Caught in the stands among the crowd of spectators watching the finals of ElmCor Summer Basketball League in Corona, New York was Jimmy Smith, the chairman of the Board of the ElmCor Center. He watched most of the games on a recent Championship Saturday. The high school division could emerge as the future college All-Americans and even maybe a future professional basketball player.
The ElmCor Summer Basketball League dates back to some 45 years when the league was primarily an outdoor one at the PS 127 playground in East Elmhurst. The league had different names most of the time under the late Cecil Watkins, who eventually moved up to a Pro-Am League position.
Over past years, a graduate of the league Greg Coles along with his staff directed the on-court program, including different age categoies at ElmCor and the 127 Park. This summer league is open to any team regardless of age and residence. However, the circuit is broken down into different ages starting at nine and younger.
Oddly, Smith never played competitive basketball in his native state of Georgia where he attended school. Basketball is not the only activity at ElmCor.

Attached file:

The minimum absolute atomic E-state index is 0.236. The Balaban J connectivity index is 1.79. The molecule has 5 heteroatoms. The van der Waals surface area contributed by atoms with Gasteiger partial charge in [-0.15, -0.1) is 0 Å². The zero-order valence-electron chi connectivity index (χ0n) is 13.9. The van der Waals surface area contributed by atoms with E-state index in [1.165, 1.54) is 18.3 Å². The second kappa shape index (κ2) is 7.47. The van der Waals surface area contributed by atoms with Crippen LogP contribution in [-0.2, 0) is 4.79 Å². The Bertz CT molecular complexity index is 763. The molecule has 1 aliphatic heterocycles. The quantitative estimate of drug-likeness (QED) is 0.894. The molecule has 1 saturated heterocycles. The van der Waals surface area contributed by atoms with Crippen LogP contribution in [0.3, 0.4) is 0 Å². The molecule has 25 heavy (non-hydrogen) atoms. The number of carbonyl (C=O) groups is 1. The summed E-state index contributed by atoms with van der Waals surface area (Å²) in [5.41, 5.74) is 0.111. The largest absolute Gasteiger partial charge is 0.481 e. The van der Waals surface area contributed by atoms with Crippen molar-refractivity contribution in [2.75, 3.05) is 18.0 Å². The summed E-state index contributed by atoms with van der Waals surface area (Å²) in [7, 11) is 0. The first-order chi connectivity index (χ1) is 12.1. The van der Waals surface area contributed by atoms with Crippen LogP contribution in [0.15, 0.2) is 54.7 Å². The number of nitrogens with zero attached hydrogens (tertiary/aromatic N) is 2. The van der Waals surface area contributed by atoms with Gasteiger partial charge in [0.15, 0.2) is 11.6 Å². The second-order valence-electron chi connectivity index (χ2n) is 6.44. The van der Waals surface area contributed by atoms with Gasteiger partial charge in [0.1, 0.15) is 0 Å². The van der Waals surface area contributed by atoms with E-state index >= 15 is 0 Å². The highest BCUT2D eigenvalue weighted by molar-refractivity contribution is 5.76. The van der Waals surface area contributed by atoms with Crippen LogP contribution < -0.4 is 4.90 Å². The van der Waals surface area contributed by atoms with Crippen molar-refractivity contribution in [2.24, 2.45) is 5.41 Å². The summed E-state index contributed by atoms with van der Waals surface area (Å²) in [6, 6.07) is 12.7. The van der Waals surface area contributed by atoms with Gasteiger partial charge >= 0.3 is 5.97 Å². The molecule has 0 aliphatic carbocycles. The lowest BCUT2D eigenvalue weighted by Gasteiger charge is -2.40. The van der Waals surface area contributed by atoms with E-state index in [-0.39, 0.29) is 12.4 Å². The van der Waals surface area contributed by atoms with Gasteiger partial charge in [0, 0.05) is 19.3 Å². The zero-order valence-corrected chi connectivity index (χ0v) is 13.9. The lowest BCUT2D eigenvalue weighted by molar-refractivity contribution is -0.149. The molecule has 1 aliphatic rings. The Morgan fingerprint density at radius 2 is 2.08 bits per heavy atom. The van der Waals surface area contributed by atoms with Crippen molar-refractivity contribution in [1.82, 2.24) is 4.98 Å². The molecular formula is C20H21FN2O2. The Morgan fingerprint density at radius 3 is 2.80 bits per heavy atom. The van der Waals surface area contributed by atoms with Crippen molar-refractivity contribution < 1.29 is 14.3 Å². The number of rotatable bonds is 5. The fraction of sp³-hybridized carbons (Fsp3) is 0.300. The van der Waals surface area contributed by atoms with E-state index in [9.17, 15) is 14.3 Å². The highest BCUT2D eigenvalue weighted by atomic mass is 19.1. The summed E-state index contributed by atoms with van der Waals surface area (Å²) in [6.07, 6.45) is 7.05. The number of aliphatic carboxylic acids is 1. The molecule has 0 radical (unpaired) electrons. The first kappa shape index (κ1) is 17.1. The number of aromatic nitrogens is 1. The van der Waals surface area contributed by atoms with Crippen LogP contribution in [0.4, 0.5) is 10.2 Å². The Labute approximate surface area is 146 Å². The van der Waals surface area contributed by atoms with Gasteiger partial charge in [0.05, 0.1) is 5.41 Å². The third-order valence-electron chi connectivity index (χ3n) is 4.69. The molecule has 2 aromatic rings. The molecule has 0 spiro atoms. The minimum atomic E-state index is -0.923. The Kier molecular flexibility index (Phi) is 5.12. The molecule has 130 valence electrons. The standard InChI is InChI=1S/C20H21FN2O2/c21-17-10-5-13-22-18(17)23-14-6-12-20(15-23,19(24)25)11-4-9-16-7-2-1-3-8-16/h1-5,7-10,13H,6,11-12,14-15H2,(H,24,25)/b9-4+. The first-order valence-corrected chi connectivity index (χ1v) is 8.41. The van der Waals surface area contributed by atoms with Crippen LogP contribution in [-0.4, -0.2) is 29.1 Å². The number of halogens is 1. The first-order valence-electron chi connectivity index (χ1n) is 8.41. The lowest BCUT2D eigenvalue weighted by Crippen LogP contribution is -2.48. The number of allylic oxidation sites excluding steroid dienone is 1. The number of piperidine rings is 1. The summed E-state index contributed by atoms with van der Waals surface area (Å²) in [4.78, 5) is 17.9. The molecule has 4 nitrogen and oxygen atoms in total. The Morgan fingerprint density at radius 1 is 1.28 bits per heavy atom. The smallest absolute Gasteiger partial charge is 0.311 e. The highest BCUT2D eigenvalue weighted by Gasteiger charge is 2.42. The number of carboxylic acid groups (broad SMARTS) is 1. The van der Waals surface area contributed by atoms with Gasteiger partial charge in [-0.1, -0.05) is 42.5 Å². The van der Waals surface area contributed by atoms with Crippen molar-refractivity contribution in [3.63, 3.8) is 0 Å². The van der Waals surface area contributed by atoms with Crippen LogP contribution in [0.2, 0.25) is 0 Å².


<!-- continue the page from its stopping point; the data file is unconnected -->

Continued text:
“We run a drug rehabilitation program here,” he said during half time of a high school or under 18 division final, captured by Hurst Nation, a 63-49 victory over Rennaissance. “We also run GED, education and computer programs. But we don’t play any other competitive sports.”
Smith has been at ElmCor as a volunteer. A member of the board, he was voted in by the community. He resides in East Elmhurst and is in his 10th year at ElmCor.
The league annually conducted outdoors at PS 127 but was unable to use it during the past summer because it was being repaired. The league competition will revert back to PS 127 next summer.
The members of the board want to get the kids off the streets and get them involved in sports rather than some thing else.
College representatives attended and watched the games as well as assistant high school coaches. The latter may coach a team in the league, if they wish to. For instance, Artie Cox, junior varsity and assistant varsity coach at Christ The King High School of Middle Village put in two teams in the circuit. He also entered teams in other leagues in New York City. .
Overall, the summer league drew 75 teams comprising 700 ball players mostly from Queens. In addition, there were individuals and teams from outside the five boroughs of the City as well.
“We had a competitive league,” noted Coles. “We did not have all AAU teams. We had average teams which were good. And they were still competitive.”
Coles thanked the teams’ sponsors for making the league action possible. They want to keep it going for many more years to come.